Your young child may enjoy choosing books at the library about experiences he has had or is going to have; such as going to the zoo or on an airplane ride, or having a new baby in the house. Talk about the story as you are reading it or later on in the day to help your child develop his ability to recall important information.

Reinforce story concepts and vocabulary in your child's natural environment. For example, "The Mitten" by Alvin Tresselt is a story about a group of animals that find shelter inside a lost mitten. After reading this childhood favorite, help your child discover how many of his toy animals or small objects he can fit in his mitten. Try it with a grown-up mitten and talk about why you need more objects to fill it up.

Encourage your child to participate in reading the words. Read a few words and let him fill in the blanks. The boy is sitting on the ... At first, point to the picture, such as the swing. The next time you read the story, try just saying the phrase with the blank and see if he can say the word without your pointing cue.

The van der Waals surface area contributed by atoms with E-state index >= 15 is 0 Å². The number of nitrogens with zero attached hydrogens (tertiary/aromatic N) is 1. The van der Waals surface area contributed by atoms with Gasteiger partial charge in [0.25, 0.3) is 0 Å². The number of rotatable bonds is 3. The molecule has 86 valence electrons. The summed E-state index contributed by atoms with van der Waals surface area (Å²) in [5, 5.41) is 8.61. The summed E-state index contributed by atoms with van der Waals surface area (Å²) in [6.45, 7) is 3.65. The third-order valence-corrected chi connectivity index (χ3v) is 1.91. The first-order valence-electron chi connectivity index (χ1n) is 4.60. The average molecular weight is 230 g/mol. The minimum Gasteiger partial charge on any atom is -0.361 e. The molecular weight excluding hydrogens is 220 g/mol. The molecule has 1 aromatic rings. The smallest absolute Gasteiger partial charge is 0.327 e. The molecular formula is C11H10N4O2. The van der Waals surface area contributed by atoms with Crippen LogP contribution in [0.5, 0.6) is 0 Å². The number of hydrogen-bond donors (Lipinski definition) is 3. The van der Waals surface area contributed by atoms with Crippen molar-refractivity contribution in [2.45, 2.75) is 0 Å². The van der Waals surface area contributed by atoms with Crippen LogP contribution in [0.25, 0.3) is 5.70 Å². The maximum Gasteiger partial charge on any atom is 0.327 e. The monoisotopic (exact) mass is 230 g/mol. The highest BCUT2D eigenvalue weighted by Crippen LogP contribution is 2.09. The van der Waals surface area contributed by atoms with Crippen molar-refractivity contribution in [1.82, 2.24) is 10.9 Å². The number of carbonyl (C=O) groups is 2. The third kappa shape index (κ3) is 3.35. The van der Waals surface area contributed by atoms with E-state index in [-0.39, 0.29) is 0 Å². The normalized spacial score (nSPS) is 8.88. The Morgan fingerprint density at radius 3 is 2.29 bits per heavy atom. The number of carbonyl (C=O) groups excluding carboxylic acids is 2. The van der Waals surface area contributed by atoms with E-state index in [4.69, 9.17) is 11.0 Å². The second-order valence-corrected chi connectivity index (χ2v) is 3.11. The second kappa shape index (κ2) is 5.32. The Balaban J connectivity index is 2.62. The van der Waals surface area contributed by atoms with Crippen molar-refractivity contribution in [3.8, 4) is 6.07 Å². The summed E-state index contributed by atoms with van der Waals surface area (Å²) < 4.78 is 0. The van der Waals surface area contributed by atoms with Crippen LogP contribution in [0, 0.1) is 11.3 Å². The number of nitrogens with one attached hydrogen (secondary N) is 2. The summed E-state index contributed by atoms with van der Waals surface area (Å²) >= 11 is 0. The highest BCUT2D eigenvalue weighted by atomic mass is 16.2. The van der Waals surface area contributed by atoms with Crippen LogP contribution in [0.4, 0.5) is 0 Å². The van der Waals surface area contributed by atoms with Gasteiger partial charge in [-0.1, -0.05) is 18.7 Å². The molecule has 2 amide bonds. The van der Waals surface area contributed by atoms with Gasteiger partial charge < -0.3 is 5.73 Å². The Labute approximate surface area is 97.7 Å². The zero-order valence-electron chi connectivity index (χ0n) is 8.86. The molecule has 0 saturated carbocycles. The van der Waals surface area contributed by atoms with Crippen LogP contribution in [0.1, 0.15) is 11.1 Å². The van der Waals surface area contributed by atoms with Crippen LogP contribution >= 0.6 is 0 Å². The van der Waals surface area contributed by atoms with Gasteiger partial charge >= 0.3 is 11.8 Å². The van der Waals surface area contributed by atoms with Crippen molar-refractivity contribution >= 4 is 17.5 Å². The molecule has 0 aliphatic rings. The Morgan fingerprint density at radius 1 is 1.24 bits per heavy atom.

Sometimes, simply tell your child a story to inspire him to create stories of his own.

- Adults: As children of readers are more likely to become readers themselves, set a good example for your child. Perhaps you are able to set aside a short time each day to read your favorite magazine, novel or newspaper. Let your child observe you reading words aloud as you go about your daily life activities.

For example, read cards and letters from friends to your child. Read road signs on billboards as you drive. Read the labels on cans, boxes and jars as you shop. Read the words on coupons. Let your child find the product you need by matching the word on the coupon to the words on the product. While cooking, read recipes out loud and let your child help you follow the directions.

Dorothy P. Dougherty is a speech pathologist and author of "How to Talk to Your Baby: A Guide to Maximizing Your Child's Language and Learning Skills. Comment by clicking here.